According to reports, Apple has just rolled out its upgraded Content Delivery Network, or CDN, and to us, this equates to faster and more efficient downloads from the companyâs servers. With speeds into the terabits per second, itâs quite a substantial bump, and although we tend to focus mainly on the products and software that Apple churns out, this is a more than welcome improvement to the back-end.
There has been no official announcement or press release on the matter, but this is not particularly unusual given the nature of the upgrade. But given the increase in the number of folks purchasing iOS devices â" Tim Cook noted at WWDC that the figure stood at around 800,000 iPhones, iPads and iPod touches sold since the original iPhone landed back in 2007 â" itâs no less significant than, say, a new product release.
Indeed, itâs often the case that when you try and download a piece of software â" a new jailbreak tool, for example â" servers are clogged under the load as thousands flock to grab it. Given that a large proportion iOS devices users tend to update their software within the first week or so of release, itâs essential that the servers in question are fit for purpose, and with iOS 8 scheduled to land at some time in September alongside the iPhone 6, itâs clear that Apple is ready to invite users in en masse.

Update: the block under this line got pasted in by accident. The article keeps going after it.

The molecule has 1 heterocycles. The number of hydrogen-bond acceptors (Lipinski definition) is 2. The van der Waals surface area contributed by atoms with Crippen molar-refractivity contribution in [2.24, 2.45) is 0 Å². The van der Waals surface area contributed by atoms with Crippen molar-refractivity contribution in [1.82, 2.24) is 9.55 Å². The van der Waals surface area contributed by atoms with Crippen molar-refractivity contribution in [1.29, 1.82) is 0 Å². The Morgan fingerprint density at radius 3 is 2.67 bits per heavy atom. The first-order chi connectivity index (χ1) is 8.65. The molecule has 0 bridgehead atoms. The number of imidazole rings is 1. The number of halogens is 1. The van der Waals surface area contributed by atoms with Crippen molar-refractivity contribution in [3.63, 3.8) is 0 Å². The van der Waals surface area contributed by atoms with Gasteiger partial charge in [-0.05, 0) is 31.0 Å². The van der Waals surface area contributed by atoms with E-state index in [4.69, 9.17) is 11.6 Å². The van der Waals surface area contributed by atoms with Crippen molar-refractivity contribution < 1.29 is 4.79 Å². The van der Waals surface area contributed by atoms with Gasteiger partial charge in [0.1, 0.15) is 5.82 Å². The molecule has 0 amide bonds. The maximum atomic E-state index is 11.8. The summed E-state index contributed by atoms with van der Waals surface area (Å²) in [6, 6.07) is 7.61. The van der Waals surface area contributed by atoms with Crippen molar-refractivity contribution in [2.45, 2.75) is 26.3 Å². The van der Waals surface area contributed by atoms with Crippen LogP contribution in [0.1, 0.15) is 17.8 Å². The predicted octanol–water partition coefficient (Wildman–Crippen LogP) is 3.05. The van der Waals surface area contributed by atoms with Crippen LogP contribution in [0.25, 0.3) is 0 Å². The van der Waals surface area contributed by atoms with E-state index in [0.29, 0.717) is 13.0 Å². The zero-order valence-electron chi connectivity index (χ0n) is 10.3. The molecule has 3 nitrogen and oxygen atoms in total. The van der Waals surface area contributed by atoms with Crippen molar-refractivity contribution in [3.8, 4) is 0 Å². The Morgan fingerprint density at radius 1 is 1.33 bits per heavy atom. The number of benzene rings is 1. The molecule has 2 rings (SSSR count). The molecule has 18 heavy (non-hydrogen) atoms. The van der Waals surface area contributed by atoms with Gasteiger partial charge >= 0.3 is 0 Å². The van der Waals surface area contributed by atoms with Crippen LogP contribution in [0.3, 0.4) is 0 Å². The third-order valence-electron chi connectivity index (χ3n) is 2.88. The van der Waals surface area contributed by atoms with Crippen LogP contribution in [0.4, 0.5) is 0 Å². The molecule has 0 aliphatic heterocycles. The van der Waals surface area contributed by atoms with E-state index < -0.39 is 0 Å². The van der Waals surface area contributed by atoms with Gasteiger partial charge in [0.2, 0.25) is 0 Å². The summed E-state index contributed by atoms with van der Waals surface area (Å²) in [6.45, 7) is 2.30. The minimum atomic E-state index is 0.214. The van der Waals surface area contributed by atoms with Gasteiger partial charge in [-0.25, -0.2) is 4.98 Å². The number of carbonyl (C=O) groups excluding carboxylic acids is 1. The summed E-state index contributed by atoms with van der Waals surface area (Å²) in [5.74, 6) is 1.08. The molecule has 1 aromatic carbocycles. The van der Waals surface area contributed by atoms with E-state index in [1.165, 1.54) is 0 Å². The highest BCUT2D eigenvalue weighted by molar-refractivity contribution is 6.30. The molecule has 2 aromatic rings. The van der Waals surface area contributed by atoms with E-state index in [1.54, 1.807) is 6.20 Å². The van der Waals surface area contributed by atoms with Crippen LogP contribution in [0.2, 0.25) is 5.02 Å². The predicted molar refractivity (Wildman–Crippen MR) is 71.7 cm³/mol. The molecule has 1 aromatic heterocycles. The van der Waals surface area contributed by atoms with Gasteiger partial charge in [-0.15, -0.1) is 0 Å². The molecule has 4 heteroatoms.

Appleâs download infrastructure is such that downloads are pushed directly through big-name ISPs, and although it must pay significant amounts for this privilege, it greatly lessens the likelihood that traffic will overwhelm. The likes of AT&T and Comcast are apparently partners in this system, and itâs something that most large distributors of digital content opt to pursue in order to keep everything running smoothly.
Reports suggest that the new CDN is considerably stronger than would be expected, with the Mac maker clearly investing heavily in this process, and according to Frost & Sullivanâs Dan Rayburn, who is seemingly very clued-in on the matter, this figure may well have topped the $100 million mark.
All this in time for OS X Yosemite 10.10, which, like iOS 8, is expected to hit the end user in the next couple of months.
Weâll keep you informed on any significant news relating to Apple and the tech world in general until then, so stay tuned!